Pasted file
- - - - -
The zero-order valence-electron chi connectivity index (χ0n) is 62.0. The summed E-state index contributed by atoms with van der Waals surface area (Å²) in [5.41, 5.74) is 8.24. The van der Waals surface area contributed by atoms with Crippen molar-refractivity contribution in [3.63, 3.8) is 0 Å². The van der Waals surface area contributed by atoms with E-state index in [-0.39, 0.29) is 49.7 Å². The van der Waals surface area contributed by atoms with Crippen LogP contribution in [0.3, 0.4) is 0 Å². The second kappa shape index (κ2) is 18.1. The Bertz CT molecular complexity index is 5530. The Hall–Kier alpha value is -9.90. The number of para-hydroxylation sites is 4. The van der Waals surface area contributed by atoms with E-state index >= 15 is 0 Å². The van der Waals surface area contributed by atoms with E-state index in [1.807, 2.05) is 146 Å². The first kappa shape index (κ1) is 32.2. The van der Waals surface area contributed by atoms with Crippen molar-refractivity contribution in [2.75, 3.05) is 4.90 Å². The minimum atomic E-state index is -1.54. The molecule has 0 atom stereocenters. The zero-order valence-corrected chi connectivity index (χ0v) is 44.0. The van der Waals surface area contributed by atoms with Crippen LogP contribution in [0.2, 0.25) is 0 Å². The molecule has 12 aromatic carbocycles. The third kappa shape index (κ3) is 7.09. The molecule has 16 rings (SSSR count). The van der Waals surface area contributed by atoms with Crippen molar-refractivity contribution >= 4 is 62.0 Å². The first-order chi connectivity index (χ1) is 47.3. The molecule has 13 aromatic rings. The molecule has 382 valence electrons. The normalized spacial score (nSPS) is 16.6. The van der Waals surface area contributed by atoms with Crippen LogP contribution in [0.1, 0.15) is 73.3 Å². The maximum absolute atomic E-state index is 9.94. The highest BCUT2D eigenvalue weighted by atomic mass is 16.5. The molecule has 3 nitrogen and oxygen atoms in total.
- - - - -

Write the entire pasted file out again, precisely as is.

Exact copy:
The zero-order valence-electron chi connectivity index (χ0n) is 62.0. The summed E-state index contributed by atoms with van der Waals surface area (Å²) in [5.41, 5.74) is 8.24. The van der Waals surface area contributed by atoms with Crippen molar-refractivity contribution in [3.63, 3.8) is 0 Å². The van der Waals surface area contributed by atoms with E-state index in [-0.39, 0.29) is 49.7 Å². The van der Waals surface area contributed by atoms with Crippen LogP contribution in [0.3, 0.4) is 0 Å². The second kappa shape index (κ2) is 18.1. The Bertz CT molecular complexity index is 5530. The Hall–Kier alpha value is -9.90. The number of para-hydroxylation sites is 4. The van der Waals surface area contributed by atoms with E-state index >= 15 is 0 Å². The van der Waals surface area contributed by atoms with E-state index in [1.807, 2.05) is 146 Å². The first kappa shape index (κ1) is 32.2. The van der Waals surface area contributed by atoms with Crippen molar-refractivity contribution in [2.75, 3.05) is 4.90 Å². The minimum atomic E-state index is -1.54. The molecule has 0 atom stereocenters. The zero-order valence-corrected chi connectivity index (χ0v) is 44.0. The van der Waals surface area contributed by atoms with Crippen LogP contribution in [0.2, 0.25) is 0 Å². The molecule has 12 aromatic carbocycles. The third kappa shape index (κ3) is 7.09. The molecule has 16 rings (SSSR count). The van der Waals surface area contributed by atoms with Crippen molar-refractivity contribution >= 4 is 62.0 Å². The first-order chi connectivity index (χ1) is 47.3. The molecule has 13 aromatic rings. The molecule has 382 valence electrons. The normalized spacial score (nSPS) is 16.6. The van der Waals surface area contributed by atoms with Crippen LogP contribution in [0.1, 0.15) is 73.3 Å². The maximum absolute atomic E-state index is 9.94. The highest BCUT2D eigenvalue weighted by atomic mass is 16.5. The molecule has 3 nitrogen and oxygen atoms in total.